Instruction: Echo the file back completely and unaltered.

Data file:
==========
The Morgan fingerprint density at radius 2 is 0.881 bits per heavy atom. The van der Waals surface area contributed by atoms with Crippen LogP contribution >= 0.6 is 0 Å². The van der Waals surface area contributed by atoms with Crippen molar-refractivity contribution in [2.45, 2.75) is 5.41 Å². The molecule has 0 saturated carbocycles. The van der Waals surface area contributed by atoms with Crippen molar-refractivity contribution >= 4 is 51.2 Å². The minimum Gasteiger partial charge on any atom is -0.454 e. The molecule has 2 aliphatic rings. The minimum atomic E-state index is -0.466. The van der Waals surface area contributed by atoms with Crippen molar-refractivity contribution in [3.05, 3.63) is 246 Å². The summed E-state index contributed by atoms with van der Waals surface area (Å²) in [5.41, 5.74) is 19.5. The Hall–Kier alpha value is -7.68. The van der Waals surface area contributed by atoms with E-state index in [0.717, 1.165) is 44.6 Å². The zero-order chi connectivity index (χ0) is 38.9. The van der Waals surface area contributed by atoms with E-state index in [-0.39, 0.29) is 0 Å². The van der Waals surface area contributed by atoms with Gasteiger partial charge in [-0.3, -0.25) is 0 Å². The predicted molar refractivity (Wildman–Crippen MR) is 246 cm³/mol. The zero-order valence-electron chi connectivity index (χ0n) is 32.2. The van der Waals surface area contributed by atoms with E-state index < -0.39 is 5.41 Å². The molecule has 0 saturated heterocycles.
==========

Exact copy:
The Morgan fingerprint density at radius 2 is 0.881 bits per heavy atom. The van der Waals surface area contributed by atoms with Crippen LogP contribution >= 0.6 is 0 Å². The van der Waals surface area contributed by atoms with Crippen molar-refractivity contribution in [2.45, 2.75) is 5.41 Å². The molecule has 0 saturated carbocycles. The van der Waals surface area contributed by atoms with Crippen molar-refractivity contribution >= 4 is 51.2 Å². The minimum Gasteiger partial charge on any atom is -0.454 e. The molecule has 2 aliphatic rings. The minimum atomic E-state index is -0.466. The van der Waals surface area contributed by atoms with Crippen molar-refractivity contribution in [3.05, 3.63) is 246 Å². The summed E-state index contributed by atoms with van der Waals surface area (Å²) in [5.41, 5.74) is 19.5. The Hall–Kier alpha value is -7.68. The van der Waals surface area contributed by atoms with E-state index in [0.717, 1.165) is 44.6 Å². The zero-order chi connectivity index (χ0) is 38.9. The van der Waals surface area contributed by atoms with E-state index in [-0.39, 0.29) is 0 Å². The van der Waals surface area contributed by atoms with Gasteiger partial charge in [-0.3, -0.25) is 0 Å². The predicted molar refractivity (Wildman–Crippen MR) is 246 cm³/mol. The zero-order valence-electron chi connectivity index (χ0n) is 32.2. The van der Waals surface area contributed by atoms with E-state index < -0.39 is 5.41 Å². The molecule has 0 saturated heterocycles.